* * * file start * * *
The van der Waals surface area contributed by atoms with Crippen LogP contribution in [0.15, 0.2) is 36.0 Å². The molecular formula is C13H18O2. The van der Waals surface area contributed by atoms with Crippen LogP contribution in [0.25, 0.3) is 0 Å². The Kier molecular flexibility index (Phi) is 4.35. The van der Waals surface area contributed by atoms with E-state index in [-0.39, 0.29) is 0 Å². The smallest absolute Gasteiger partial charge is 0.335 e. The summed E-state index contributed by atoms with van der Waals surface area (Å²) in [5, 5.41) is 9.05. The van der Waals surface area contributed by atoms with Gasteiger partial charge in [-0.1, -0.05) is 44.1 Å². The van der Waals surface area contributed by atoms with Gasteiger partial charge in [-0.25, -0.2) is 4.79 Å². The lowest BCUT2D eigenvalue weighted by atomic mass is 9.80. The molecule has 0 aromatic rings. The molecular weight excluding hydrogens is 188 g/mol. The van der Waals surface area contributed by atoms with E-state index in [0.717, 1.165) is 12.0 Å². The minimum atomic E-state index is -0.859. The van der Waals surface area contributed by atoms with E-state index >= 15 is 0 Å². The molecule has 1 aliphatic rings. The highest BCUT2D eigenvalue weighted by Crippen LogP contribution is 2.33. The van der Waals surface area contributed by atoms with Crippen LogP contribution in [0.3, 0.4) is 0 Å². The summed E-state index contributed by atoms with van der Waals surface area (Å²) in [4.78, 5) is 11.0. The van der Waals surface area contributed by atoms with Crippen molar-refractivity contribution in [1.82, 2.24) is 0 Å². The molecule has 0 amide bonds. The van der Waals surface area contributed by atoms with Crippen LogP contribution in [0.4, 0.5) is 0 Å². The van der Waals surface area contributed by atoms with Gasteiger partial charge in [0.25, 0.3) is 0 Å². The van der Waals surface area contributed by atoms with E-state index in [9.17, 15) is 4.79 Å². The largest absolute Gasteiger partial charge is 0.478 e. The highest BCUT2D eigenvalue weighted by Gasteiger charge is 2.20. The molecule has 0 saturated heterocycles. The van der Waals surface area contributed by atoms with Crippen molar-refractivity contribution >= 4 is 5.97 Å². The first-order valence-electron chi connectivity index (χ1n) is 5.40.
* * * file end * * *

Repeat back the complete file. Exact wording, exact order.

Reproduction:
The van der Waals surface area contributed by atoms with Crippen LogP contribution in [0.15, 0.2) is 36.0 Å². The molecular formula is C13H18O2. The van der Waals surface area contributed by atoms with Crippen LogP contribution in [0.25, 0.3) is 0 Å². The Kier molecular flexibility index (Phi) is 4.35. The van der Waals surface area contributed by atoms with E-state index in [-0.39, 0.29) is 0 Å². The smallest absolute Gasteiger partial charge is 0.335 e. The summed E-state index contributed by atoms with van der Waals surface area (Å²) in [5, 5.41) is 9.05. The van der Waals surface area contributed by atoms with Gasteiger partial charge in [-0.1, -0.05) is 44.1 Å². The van der Waals surface area contributed by atoms with Gasteiger partial charge in [-0.25, -0.2) is 4.79 Å². The lowest BCUT2D eigenvalue weighted by atomic mass is 9.80. The molecule has 0 aromatic rings. The molecular weight excluding hydrogens is 188 g/mol. The van der Waals surface area contributed by atoms with E-state index in [0.717, 1.165) is 12.0 Å². The minimum atomic E-state index is -0.859. The van der Waals surface area contributed by atoms with E-state index >= 15 is 0 Å². The molecule has 1 aliphatic rings. The highest BCUT2D eigenvalue weighted by Crippen LogP contribution is 2.33. The van der Waals surface area contributed by atoms with Crippen LogP contribution in [0.3, 0.4) is 0 Å². The summed E-state index contributed by atoms with van der Waals surface area (Å²) in [4.78, 5) is 11.0. The van der Waals surface area contributed by atoms with Crippen molar-refractivity contribution in [1.82, 2.24) is 0 Å². The molecule has 0 amide bonds. The van der Waals surface area contributed by atoms with Crippen LogP contribution in [0.4, 0.5) is 0 Å². The van der Waals surface area contributed by atoms with Gasteiger partial charge in [0.25, 0.3) is 0 Å². The van der Waals surface area contributed by atoms with E-state index in [9.17, 15) is 4.79 Å². The largest absolute Gasteiger partial charge is 0.478 e. The highest BCUT2D eigenvalue weighted by Gasteiger charge is 2.20. The molecule has 0 saturated heterocycles. The van der Waals surface area contributed by atoms with Crippen molar-refractivity contribution >= 4 is 5.97 Å². The first-order valence-electron chi connectivity index (χ1n) is 5.40.